From one scholar to another
“My whole life has revolved around children,”
Carson says. He’s not just talking about his career.
In 1994 he and his wife, Candy, set up the
Carson Scholars Fund to inspire academic success.
The fund was a reaction to school trophy cases
filled with awards that recognize athletic achievements while honor students rarely receive that kind
Carson scholars are nominated based on
academics and community service. Each winner
receives a trophy for his or her school’s trophy
case and $1,000 that is invested to pay for the
student’s college education. To date more than
4,300 scholarships have been awarded to students
in 42 states.
Carson reports proudly that their experience
shows that with a Carson scholar in the classroom,
“the whole class improves.”
Recognizing the part that reading played on
his path to success, Carson also started the Ben
Carson Reading Project. Nearly 50 reading rooms
have been created with the goal of creating life-
“Kids might think it’s more exciting to play
video games or watch movies, but once you start
reading you find out it’s much more exciting to
read,” he says. “With [video games and movies]
someone’s already used their imagination.”
Carson, who turned 59 in September, says he’s
slowed down a lot in the past few years. After all, he
says, when he started in pediatric neurosurgery, he
“was the department.” Now he has several colleagues to share the workload.
He also eased up his pace a little after being
treated for prostate cancer in 2002. Nonetheless, he
still handles 300 to 350 patients a year.
The father of three sons, all in their 20s, Carson
also sits on several nonprofit boards and a handful
of corporate boards, such as Kellogg’s and Costco.
Costco CEO and founder Jim Sinegal says he
PHOTO COURTESY OF IMAGINE THAT.NE T
knew the day he met Carson
that he wanted him on the
board of directors. That was
at a charitable event in Seattle
where Carson spoke frankly
about his life. “Despite a tough
childhood, he clearly did not
see himself as victim,” Jim
says. “He was and remains impressive and inspiring.”
Jim notes Carson has
made valuable contributions
to the board and adds, “I am
privileged to know him and to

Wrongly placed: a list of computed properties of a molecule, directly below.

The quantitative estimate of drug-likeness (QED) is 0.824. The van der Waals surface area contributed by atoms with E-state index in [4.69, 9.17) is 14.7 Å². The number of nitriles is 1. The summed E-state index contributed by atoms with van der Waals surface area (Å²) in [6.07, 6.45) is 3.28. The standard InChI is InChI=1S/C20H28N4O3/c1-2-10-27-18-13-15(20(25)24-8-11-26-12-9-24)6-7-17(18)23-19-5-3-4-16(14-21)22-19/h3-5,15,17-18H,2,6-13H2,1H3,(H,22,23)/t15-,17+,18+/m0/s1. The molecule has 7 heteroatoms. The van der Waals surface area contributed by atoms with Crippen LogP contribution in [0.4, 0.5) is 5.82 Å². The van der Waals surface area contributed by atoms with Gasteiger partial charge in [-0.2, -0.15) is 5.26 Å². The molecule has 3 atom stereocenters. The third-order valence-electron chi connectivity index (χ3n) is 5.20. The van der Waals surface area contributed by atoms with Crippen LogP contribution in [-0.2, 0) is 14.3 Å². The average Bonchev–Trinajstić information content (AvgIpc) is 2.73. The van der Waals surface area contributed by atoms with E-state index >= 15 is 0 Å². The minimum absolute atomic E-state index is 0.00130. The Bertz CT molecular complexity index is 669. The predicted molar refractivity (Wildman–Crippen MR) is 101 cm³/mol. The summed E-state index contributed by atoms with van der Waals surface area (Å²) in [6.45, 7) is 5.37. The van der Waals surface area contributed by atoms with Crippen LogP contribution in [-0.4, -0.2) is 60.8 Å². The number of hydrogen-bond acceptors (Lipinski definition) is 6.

be able to seek his advice.”
Carson has an average of
one speaking engagement a week, often more
around the holidays and commencement season.
On top of everything else, he’s working on
his next book. While his previous books have been
more on the inspirational and motivational side, the
next title (available in 2011) will offer his thoughts
on America’s forefathers and their skills as leaders
Physician, author and public speaker, Carson
easily shrugs off questions of how he’s been able to
do so much. His philosophy? If you have something
to do, do it. You can’t get wasted time back.
That said, he tells The Connection that he sees
himself retiring sometime in the next five years.
One of his main goals is learning to play the organ.
He sees himself practicing for six hours a day “and
becoming very good at it.”
Chances are he’ll play some pool too, although
he’s already mastered this, his favorite pastime.
Despite having so many accomplishments
under his belt, Carson’s greatest wish is for people
to think of him as someone who used his life to
encourage people to excel. “That’s much more
important than the surgeries,” he says. “Success gave
me a platform. No one wants to hear what you have
to say if you haven’t accomplished anything.” C
Above: Ben Carson has
made international headlines
with his pioneering work in
Below: Student stars pose
with Ben Carson and his wife,
Candy, co-founders of the
Carson Scholars Fund.
PHOTO COURTESY JOHNS HOPKINS CHILDREN’S CENTER
“My whole life has